In a portfolio, it's really important to think about pace. This goes for anyone, not just recent graduates. Don't take a cookie-cutter approach to sharing your work, like "Here's my research, here's my inspiration, here's my refinement, here's my solution." Use different projects to showcase different skills. Some projects might be focused on killer sketching; some might be more about visualization. Process is really important at Ziba. It's not about the final solution, but how you got there. We love to hear about the challenges that people come across as part of that story. Failures even. Things that pushed you to the next level are key. That's really what we do here. We're approaching difficult problems, and we don't always get it right the first time. We have to go down lots of paths and make difficult decisions along the way.
And what are some red flags that might disqualify a potential hire?
I'm always shocked by how many applications we get without any work, even though it's very clearly stated on our website that work samples are a requirement. I really can't do anything with just a resume. We do love when people take the time to put together a PDF presentation rather than just sending their website. When you build a portfolio, all the things I talked about in terms of showcasing your skills—pace, process, challenges—all of that can be built into a portfolio. Whereas a website is sometimes not as compelling.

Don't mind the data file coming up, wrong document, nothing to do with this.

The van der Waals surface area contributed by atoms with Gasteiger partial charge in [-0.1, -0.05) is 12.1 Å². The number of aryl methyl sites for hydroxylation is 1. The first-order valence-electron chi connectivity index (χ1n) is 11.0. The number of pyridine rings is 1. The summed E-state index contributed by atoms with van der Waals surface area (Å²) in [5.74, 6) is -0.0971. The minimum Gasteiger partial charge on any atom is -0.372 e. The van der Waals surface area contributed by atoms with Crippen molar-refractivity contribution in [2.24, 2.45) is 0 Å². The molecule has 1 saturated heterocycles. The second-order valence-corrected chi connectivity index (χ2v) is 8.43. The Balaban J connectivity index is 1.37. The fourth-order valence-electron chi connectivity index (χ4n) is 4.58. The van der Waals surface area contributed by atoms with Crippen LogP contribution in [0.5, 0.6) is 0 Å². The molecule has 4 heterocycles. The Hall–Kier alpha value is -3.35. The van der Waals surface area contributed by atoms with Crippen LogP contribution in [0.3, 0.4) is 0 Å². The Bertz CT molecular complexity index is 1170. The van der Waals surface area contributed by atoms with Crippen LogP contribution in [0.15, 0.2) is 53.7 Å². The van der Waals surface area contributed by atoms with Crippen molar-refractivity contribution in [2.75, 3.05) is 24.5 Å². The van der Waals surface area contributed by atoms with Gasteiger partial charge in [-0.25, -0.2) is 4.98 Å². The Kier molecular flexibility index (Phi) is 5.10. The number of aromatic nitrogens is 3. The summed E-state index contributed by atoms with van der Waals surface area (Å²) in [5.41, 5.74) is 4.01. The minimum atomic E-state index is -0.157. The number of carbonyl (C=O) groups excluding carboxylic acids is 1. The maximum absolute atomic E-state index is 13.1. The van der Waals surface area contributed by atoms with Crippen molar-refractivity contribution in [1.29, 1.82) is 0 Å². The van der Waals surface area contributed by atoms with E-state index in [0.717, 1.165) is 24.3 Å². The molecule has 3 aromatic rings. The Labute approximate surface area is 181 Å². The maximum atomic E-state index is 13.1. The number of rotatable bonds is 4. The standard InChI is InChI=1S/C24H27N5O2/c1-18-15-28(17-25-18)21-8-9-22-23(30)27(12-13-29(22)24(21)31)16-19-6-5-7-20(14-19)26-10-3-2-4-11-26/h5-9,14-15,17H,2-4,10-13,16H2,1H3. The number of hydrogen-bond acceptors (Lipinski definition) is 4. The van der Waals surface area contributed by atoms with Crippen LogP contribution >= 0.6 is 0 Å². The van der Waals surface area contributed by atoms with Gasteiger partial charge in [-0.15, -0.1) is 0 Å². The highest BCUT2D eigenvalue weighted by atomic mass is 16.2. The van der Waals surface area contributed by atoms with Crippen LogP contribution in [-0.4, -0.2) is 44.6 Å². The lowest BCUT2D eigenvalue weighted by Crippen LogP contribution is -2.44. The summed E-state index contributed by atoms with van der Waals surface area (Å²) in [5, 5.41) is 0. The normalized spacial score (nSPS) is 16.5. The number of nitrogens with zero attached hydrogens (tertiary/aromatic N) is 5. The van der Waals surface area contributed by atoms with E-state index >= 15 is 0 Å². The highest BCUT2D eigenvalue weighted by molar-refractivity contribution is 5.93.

One of my big red flags at the interview level is when people spend all their time trying to sell you their idea. I tell my students we're not inventors. We don't sit in dark rooms and come up with ideas out of nowhere. We understand the world, we understand real problems, we understand real people and we create solutions. That's what we love to see. How people show that they understand those things, and then how they create the solutions. Sometimes I'm much more interested in how you got to your idea than the idea itself.